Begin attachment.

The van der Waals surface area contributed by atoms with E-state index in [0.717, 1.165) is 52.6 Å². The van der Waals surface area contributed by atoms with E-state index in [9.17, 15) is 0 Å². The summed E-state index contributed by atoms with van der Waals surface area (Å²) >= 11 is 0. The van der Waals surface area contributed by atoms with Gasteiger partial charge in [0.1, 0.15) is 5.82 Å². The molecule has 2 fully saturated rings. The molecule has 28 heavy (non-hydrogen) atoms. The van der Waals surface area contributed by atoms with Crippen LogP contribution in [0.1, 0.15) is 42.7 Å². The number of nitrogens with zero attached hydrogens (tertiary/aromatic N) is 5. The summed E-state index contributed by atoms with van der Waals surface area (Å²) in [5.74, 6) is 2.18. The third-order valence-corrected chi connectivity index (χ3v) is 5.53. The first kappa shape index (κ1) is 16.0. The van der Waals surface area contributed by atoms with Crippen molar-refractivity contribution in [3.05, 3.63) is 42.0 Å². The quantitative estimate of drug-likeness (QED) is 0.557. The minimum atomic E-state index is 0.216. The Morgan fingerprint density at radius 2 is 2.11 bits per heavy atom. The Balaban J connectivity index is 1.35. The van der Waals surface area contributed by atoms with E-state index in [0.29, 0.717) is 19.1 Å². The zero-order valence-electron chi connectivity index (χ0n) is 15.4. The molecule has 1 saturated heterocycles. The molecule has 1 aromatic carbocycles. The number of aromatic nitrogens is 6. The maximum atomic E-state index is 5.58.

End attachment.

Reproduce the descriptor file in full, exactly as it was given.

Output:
The van der Waals surface area contributed by atoms with E-state index in [0.717, 1.165) is 52.6 Å². The van der Waals surface area contributed by atoms with E-state index in [9.17, 15) is 0 Å². The summed E-state index contributed by atoms with van der Waals surface area (Å²) >= 11 is 0. The van der Waals surface area contributed by atoms with Gasteiger partial charge in [0.1, 0.15) is 5.82 Å². The molecule has 2 fully saturated rings. The molecule has 28 heavy (non-hydrogen) atoms. The van der Waals surface area contributed by atoms with Crippen LogP contribution in [0.1, 0.15) is 42.7 Å². The number of nitrogens with zero attached hydrogens (tertiary/aromatic N) is 5. The summed E-state index contributed by atoms with van der Waals surface area (Å²) in [5.74, 6) is 2.18. The third-order valence-corrected chi connectivity index (χ3v) is 5.53. The first kappa shape index (κ1) is 16.0. The van der Waals surface area contributed by atoms with Crippen molar-refractivity contribution in [3.05, 3.63) is 42.0 Å². The quantitative estimate of drug-likeness (QED) is 0.557. The minimum atomic E-state index is 0.216. The Morgan fingerprint density at radius 2 is 2.11 bits per heavy atom. The Balaban J connectivity index is 1.35. The van der Waals surface area contributed by atoms with E-state index in [0.29, 0.717) is 19.1 Å². The zero-order valence-electron chi connectivity index (χ0n) is 15.4. The molecule has 1 saturated heterocycles. The molecule has 1 aromatic carbocycles. The number of aromatic nitrogens is 6. The maximum atomic E-state index is 5.58.